Black Resilience: Trauma to Triumph Since 1619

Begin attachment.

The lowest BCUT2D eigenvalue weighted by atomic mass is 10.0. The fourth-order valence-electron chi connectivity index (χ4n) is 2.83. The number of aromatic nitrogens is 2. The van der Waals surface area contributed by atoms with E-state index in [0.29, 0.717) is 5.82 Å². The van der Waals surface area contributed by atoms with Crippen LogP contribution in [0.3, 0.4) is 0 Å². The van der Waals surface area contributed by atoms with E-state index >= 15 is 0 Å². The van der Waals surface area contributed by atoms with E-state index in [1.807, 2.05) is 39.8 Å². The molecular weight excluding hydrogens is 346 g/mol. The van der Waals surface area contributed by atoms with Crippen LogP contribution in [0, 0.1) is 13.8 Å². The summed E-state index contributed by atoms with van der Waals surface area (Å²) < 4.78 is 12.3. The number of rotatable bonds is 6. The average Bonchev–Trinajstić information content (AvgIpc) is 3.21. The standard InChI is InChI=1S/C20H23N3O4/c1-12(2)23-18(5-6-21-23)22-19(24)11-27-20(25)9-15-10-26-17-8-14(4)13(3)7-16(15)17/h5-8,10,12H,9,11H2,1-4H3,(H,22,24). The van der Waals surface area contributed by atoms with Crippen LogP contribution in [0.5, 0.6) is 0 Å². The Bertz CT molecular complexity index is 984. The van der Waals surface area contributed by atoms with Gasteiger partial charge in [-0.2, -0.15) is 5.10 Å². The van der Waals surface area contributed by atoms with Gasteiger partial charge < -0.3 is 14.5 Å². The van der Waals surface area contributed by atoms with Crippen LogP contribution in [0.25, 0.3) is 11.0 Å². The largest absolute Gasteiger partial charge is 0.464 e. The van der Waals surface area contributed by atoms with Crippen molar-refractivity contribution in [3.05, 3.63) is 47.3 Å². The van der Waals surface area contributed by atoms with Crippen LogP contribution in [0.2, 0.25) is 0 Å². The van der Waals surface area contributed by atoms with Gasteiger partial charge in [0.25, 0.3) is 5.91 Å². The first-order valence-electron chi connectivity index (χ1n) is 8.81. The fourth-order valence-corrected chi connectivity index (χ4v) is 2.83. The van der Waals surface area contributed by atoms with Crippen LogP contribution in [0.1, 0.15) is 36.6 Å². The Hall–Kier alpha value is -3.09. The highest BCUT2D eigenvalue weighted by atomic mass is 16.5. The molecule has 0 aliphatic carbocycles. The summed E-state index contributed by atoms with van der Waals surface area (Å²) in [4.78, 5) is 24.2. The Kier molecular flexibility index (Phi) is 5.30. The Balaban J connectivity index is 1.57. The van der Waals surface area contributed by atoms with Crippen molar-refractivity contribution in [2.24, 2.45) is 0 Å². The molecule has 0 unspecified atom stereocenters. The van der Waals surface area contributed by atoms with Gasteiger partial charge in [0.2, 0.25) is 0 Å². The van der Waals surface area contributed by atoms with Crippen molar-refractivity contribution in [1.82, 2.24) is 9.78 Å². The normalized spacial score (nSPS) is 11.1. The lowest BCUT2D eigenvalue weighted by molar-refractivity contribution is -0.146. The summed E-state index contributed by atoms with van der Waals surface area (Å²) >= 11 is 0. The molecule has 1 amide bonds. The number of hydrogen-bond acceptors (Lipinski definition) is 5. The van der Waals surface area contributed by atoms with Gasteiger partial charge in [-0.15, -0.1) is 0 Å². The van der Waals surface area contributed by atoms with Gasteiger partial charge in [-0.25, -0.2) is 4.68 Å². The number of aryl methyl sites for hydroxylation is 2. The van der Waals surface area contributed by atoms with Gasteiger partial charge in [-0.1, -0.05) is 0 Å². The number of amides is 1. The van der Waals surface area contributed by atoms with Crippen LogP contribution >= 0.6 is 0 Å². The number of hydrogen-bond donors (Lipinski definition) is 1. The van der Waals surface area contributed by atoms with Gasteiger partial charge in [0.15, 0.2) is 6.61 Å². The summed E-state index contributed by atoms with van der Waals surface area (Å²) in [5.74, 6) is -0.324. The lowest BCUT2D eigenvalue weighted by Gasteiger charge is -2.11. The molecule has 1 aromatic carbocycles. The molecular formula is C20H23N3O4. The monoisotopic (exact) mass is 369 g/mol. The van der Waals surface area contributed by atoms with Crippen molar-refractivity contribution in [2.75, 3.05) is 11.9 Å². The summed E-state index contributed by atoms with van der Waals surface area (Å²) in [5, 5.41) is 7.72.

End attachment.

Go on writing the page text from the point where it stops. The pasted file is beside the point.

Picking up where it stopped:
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By Sonny Messiah Jiles | Word In Black Credit: Illustration by Demis Courquet-Lesaulnier via Wikimedia Commons/Adobe Stock (WIB) – As we acknowledge the 60th anniversary of the 1963 March on Washington and the 1963 bombing of 16th Street Baptist Church, which killed four little Black girls in Birmingham, Alabama, I am reminded of the resilience of Black people. The recent speech made by Black businessman and philanthropist Robert Smith at the March on Washington and the first Black female Supreme Court Justice Ketanji Brown Jackson’s keynote comments at 16th Street Baptist speak “Truth to Power.” Smith, the billionaire CEO of Vista Equity Partners and the richest African American, reflected on his economic justice comments in his Linkedin post and wrote, “Black Americans continue to break significant barriers in our society but still endure systemic obstacles…Despite these hindrances, Black Americans persevere, remain steadfast and work to shape the future of this country. Yet, there remains a struggle for relevance, a sense of belonging and ownership of this nation.” During the March on Washington observance, Smith stressed to Black America that “We are enough,” encouraging us to take it upon ourselves to “build the economic infrastructure needed to bridge the #racialwealthgap. And...